The March 23, 2009 issue of Sports Illustrated features this interesting article entitled, “How (and Why) Athletes Go Broke“.
One astonishing tidbit:
By the time they have been retired for two years, 78% of former NFL players have gone bankrupt or are under financial stress because of joblessness or divorce.
Within five years of retirement, an estimated 60% of former NBA players are broke
The article analyzes the psychology behind the bad decision-making and puts them into four main categories:
1. The Lure of the Tangible
2. Misplaced Trust
3. Family Matters
4. Great Expectations
As the article notes, many professional athletes are very similar to lottery winners in that they suddenly gain a great deal of money out of proportion to their life skills. Either they raise their life skills to match their money, or they lose money until their bank accounts are again proportionate to their life skills.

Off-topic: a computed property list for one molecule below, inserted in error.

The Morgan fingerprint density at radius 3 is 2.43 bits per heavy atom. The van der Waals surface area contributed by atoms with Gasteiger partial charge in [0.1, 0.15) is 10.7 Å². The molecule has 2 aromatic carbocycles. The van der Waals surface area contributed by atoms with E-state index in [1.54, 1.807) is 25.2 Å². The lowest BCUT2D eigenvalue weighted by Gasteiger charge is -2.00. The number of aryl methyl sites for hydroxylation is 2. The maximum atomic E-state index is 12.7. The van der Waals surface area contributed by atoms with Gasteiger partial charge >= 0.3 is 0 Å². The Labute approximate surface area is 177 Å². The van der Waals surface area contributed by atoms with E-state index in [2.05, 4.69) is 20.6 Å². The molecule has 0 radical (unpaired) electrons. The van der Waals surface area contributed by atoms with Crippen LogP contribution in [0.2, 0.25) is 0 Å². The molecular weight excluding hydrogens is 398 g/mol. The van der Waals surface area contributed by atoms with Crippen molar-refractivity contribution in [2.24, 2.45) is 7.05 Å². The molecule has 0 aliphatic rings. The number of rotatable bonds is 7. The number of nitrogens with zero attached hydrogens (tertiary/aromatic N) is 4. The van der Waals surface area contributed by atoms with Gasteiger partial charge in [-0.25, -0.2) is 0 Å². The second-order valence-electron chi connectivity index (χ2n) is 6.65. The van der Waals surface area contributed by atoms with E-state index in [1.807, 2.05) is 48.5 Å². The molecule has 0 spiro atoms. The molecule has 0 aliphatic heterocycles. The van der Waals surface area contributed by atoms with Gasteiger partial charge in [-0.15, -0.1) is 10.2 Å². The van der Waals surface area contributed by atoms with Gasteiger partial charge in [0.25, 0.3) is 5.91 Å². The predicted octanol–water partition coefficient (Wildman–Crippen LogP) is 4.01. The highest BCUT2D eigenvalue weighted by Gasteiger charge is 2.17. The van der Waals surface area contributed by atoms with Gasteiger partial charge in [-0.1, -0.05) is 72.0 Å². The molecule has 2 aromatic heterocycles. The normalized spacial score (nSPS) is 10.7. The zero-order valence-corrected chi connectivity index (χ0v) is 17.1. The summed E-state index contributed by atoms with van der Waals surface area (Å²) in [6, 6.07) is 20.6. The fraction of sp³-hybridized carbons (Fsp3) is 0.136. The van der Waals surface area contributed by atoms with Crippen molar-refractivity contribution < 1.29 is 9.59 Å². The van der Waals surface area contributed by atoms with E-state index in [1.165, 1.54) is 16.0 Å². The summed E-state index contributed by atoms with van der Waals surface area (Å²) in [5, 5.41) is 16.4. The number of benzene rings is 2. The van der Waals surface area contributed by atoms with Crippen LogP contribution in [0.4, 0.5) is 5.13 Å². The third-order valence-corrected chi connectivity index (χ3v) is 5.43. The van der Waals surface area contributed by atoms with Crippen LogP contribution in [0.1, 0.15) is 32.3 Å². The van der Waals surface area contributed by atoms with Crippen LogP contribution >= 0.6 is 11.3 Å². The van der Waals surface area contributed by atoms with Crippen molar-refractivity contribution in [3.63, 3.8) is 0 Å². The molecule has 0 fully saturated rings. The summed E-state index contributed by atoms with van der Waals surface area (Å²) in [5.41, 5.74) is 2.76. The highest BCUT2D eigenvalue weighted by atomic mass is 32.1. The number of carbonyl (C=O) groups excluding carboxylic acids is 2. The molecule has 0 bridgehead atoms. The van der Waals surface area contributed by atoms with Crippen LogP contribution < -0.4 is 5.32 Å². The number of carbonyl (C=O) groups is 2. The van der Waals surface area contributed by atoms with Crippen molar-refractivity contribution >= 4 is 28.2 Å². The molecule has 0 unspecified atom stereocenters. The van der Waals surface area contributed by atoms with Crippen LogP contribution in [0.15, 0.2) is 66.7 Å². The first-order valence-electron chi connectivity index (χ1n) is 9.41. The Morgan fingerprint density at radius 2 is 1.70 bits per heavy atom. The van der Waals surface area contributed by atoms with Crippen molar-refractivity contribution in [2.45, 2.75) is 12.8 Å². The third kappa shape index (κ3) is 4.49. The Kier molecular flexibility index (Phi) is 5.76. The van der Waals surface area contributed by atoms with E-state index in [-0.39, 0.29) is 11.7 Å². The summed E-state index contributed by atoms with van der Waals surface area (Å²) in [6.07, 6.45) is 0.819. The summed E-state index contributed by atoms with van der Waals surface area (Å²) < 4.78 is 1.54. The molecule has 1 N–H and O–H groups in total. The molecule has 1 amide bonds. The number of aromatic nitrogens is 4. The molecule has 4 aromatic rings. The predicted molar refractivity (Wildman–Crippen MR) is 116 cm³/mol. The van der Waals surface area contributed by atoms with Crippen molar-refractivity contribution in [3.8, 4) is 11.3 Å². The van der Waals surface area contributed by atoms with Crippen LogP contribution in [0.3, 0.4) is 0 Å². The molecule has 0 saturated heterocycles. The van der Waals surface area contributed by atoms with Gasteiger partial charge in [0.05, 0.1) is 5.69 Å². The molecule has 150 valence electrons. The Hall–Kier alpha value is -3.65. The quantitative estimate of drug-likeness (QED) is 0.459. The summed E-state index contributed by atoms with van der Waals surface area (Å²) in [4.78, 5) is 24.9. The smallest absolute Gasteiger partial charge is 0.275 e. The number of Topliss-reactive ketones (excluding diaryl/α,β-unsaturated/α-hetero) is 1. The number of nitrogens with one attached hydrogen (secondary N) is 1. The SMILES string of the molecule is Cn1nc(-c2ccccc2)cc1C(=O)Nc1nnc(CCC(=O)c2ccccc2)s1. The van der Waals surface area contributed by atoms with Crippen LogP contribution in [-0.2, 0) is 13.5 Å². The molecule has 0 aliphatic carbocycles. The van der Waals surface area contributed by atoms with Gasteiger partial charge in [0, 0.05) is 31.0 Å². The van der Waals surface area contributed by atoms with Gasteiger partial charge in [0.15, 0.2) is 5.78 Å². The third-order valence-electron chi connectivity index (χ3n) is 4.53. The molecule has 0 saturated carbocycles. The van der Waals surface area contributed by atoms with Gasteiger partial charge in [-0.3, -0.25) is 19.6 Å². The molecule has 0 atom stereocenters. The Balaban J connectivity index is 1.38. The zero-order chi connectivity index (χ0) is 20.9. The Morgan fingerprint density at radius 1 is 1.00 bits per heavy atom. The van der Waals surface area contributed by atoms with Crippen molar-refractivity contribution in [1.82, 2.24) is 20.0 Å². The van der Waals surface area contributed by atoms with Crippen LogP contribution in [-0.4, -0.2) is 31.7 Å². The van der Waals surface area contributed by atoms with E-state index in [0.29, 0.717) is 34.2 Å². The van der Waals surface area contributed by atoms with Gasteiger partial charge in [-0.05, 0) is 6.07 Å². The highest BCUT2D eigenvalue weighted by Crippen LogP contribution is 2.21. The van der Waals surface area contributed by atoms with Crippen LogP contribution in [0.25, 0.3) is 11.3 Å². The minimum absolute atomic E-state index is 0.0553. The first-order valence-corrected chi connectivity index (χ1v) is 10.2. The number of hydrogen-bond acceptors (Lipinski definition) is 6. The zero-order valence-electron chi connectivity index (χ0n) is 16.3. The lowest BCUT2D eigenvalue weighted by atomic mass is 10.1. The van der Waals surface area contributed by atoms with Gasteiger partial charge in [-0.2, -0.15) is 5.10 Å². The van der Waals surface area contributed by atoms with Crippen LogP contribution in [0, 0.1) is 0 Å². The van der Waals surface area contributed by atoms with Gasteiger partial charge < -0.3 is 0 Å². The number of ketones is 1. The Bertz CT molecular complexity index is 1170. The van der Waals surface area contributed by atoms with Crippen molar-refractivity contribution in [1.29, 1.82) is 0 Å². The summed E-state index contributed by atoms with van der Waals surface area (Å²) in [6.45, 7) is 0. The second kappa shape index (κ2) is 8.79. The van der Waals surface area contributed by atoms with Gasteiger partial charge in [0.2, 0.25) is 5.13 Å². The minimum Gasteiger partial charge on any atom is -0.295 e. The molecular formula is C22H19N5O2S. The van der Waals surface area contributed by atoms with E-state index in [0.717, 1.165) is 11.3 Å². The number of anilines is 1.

These athletes’ stories also illustrate the following truth from Francisco D’Anconia’s “money speech” in Atlas Shrugged:
…Money will not buy intelligence for the fool, or admiration for the coward, or respect for the incompetent. The man who attempts to purchase the brains of his superiors to serve him, with his money replacing his judgment, ends up by becoming the victim of his inferiors. The men of intelligence desert him, but the cheats and the frauds come flocking to him, drawn by a law which he has not discovered: that no man may be smaller than his money.
…Only the man who does not need it, is fit to inherit wealth — the man who would make his own fortune no matter where he started. If an heir is equal to his money, it serves him; if not, it destroys him.